Jesus is the way, the truth, and the life.
I've believed that for a long time, but I'm coming into a fresher understanding of it.
In his book Speaking of Jesus, Carl Medeiras shares the testimony of a friend who worked in a tree-planting camp, and how this friend started a group that read the Gospels and talked about Jesus. In essence, a Bible study, but it wasn't called that for semantic reasons. The thesis of his whole book is something like, evangelism is a lot more about loving Jesus, following Jesus, and speaking of Jesus than it is about sharing proofs, doctrine, and a defense of church history. He warns against the danger of leaving Jesus out of the gospel.
I really love Jesus, but I also love ideas, and so I am more often than not more entranced by trying to think about things the right way than I am focused on following a Person who is the Truth, period.
I've been thinking about the disciples.
Peter and Andrew are on the beach, and He says to them, "Follow me."
I take it for granted that Jesus is Jesus, and there was some strange look in His eye or manner about Him that somehow persuaded Peter and Andrew to be crazy and follow Him, but I think it's noteworthy that they didn't get some length theological explanation. Jesus didn't sit with them and lay out His whole plan. There was no, "So, hi, I'm the Son of God, I'm going to die for your sins because I love you, and I'm going to rise again, and if you trust in Me I'll spend eternity with you." Boom, gospel in a sentence, but no, there was none of that. Just, "Follow me."
And they were like, "Sure. Okay. If you say so." Presumably because they saw the power in Him.
Along the way the disciples are always asking questions. And I love this. They are always asking the same questions I'm asking. And sometimes Jesus is like, "C'mon guys, you don't get it?!" I love that the disciples don't understand. I love that Jesus explains stuff to them. And I love that there's still so much He keeps from them. They don't even realize that He's the Son of God until the middle of Matthew. Apologetics emphasizes that that's a pretty important theological point. Jesus has to be God. It's the only way all this atonement stuff adds up. But Jesus doesn't lead with this information. Why?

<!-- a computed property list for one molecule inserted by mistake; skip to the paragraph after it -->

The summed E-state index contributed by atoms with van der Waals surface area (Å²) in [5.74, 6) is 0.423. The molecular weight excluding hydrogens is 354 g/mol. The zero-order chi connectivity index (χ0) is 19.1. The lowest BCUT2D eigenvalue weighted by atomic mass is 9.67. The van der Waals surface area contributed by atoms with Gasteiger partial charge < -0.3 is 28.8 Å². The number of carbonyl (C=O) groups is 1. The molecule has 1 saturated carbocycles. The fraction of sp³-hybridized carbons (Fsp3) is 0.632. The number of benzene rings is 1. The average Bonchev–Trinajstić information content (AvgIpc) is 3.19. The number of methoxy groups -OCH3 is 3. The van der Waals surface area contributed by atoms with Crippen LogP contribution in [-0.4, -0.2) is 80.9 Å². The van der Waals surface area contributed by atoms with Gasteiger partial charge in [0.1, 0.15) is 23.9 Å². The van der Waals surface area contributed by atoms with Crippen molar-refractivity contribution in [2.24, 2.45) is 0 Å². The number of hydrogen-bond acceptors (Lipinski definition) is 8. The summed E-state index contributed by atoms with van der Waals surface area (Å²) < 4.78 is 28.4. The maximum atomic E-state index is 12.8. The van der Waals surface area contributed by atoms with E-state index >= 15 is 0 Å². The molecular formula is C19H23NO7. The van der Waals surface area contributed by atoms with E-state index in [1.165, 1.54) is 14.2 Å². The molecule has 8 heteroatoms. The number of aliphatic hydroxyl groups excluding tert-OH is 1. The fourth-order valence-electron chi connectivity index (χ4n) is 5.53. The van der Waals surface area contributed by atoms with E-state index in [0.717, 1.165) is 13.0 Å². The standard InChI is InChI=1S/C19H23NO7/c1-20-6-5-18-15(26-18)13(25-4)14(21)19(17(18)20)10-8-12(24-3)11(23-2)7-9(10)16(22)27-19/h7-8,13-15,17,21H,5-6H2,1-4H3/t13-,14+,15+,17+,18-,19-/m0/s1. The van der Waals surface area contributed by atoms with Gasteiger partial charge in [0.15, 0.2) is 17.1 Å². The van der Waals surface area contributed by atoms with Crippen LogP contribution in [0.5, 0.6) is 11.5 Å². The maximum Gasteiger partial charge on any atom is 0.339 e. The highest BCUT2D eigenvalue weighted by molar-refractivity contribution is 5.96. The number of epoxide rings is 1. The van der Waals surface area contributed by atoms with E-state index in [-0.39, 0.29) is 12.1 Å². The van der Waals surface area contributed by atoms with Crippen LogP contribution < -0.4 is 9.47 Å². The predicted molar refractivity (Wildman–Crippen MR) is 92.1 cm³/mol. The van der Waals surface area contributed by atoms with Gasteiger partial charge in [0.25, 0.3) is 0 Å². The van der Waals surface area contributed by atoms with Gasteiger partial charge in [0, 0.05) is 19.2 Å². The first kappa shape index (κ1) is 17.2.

I'm discovering how much I want my relationship with Jesus to have the posture of a seeker. As in, that Christianese word we use to describe someone who is interested in Jesus and wants to know more. Seekers don't take doctrine for granted. Seekers don't do things because it's the "Christian" thing to do. Seekers are concerned with getting to know Jesus. Maybe because they think He's freaking weird but maybe also because there's just some strange look in His eye or a manner about Him. They don't care about the religion crap or Christianity's baggage, because they are compelled by a Person and they want to know if He's legit.
There's that Misty Edwards song, "I don't wanna talk about You like You're not in the room," and I'm beginning to understand now what she means. I don't believe in Jesus because it makes sense to believe in Him. I believe in Jesus because He has made Himself real to me. And I don't want be a person who calls herself a "Christian" just like she calls herself "libertarian" or "introverted" or "melancholy." Jesus is not another idea that defines me. Ideas are important. But He is more than an idea. He is more than a definition. He is a Person I am seeking, following, and unlike an idea that is a daily equilibrium, I want more and more and more of Him each day.